Contact

Dr. Saskia Hekker
Phone:+49 551 384 979-264

Group members

Dr. Saskia Hekker
Dr. George Angelou
Dr. Elisabeth Guggenberger
Dr. Alexey Mints
Dr. Andrés García Saravia Ortíz de Montellano
Mr. Felix Ahlborn
Mr. Earl Bellinger 
Ms. Nathalie Themeßl

ERC Starting Grant

The life-cycle of stars

Stars are born in massive clouds of gas and dust. Star forming regions are triggered by disturbances to these clouds (say by a nearby supernova) which initiate gravitational collapse. The chemical composition, mass and angular momentum of the gas and dust in the collapsing region are key ingredients that determine the evolution of the star that eventually forms.
Basic HR Diagram Zoom Image
Figure 1: The different evolutionary phases of low to intermediate mass stars in a Herzsprung-Russell (HR) Diagram showing luminosity versus effective temperature.

As more and more material is drawn into the centre of the collapsing region a proto-star develops. Proto-stars above a critical mass (0.075 Mʘ, where Mʘ is the mass of the Sun) eventually become hot enough to initiate hydrogen fusion in their cores: the key requirement for it to attain the status of a true star.

Figure 1 is an example of a Hertzsprung-Russell (HR) diagram for low to intermediate (0.075 Mʘ - 5ʘ) mass stars; one of the most important tools in stellar astronomy. The two scientists, whom the diagram is named after, discovered that by plotting the brightness of stars against their surface temperature an evolutionary sequence could be determined. The moment the star is powered by core hydrogen burning the star is said to have joined the main sequence. It is the first of several key phases of the stellar life-cycle. The main sequence is a quiescent stage of evolution, marked by a gradual increase in surface temperature and luminosity. It is the longest phase of evolution and as the name suggests where a majority of stars are found in the HR-diagram.

Once the energy supply in the core is exhausted and all the central hydrogen converted into inert 4He, stars enter a new phase of evolution. Stars with mass above approximately 0.25 Mʘ 'turn off' the main sequence and develop into subgiants. Stars below this mass fail to progress to more advanced burning stages and eventually become white dwarfs. During the subgiant phase, the star's structure begins to change significantly - hydrogen burning shifts to a shell around the core, the envelope swells up and the surface temperature begins to drop. It becomes a true giant once the shell burning impacts upon the surface luminosity. As the luminosity steadily increases, the star ascends the red giant branch (RGB). During this phase the hydrogen-burning shell adds processed (helium-rich) material to the core.

Eventually the central temperatures reach upwards of 100 MK and the conditions allow for the burning of helium in the core via the triple-alpha process. How helium ignition occurs will depend on the mass of the star. Low-mass stars (M &gt 2.25 Mʘ) are characterised by a degenerate helium core. This state of matter is governed by the principles of quantum mechanics and ignition under these conditions occurs via a violent flash. In more massive stars (with non-degenerate cores), a more gentle transition into central helium burning occurs.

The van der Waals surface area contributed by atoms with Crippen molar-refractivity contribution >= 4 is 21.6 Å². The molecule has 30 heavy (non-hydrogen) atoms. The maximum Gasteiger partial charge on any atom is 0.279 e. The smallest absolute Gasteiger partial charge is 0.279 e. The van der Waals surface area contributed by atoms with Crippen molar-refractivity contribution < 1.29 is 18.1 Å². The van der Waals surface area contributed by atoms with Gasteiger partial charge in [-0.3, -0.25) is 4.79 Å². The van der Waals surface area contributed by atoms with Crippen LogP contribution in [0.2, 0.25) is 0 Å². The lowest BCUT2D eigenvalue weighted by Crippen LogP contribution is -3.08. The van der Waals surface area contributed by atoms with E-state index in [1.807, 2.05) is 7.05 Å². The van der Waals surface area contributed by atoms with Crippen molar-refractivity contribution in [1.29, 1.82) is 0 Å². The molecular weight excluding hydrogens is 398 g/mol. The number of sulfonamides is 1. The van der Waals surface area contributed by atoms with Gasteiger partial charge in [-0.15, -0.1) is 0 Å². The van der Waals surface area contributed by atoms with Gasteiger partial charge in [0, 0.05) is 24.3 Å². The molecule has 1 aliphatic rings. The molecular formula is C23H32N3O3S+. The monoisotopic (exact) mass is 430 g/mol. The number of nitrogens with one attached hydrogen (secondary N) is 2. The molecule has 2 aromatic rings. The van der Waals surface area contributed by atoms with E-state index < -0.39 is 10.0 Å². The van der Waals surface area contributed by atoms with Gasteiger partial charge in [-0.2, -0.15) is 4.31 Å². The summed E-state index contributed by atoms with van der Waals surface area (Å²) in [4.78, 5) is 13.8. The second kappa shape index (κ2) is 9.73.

The core-helium burning phase of evolution (labelled as the horizontal branch in Fig 1) is another quiescent epoch in the stellar life-cycle. This phase is also known for more metal-rich stars as the red clump (RC) as they tend to clump together in the same part of the HR-diagram. This phase of evolution lasts about one tenth that of the main-sequence lifetime, during which time low-mass stars display only a small increase in their surface temperature before the central supply of helium is exhausted. As was the case with the main sequence analogue, the exhaustion of fuel in the core facilitates the development of shell burning as the primary source of energy generation.

The new structure sees a secondary shell, burning 4He and fuelled by the ashes of the hydrogen burning shell, surrounding a degenerate C/O core. This double shell configuration is known as the asymptotic giant branch (AGB) phase of evolution. The AGB is called so because the early colour-magnitude diagrams revealed that these stars evolved asymptotically to the location of first ascent giant branch stars (i.e., RGB) and occupy the same colour-magnitude space. The AGB accounts for only a fraction of the stellar lifetime but is responsible for the complex nucleosynthesis that are a key source of enrichment for the Galaxy and interstellar medium. These stars are characterised by thermal instability and mixing events that dredge material from the deep interior to the surface. Through efficient mass loss, the material is expelled into the interstellar medium stripping the star's envelope bare. A brief planetary nebula phase (10,000 years) may precede the star's journey to the white dwarf cooling track and eventual thermodynamic death.

 
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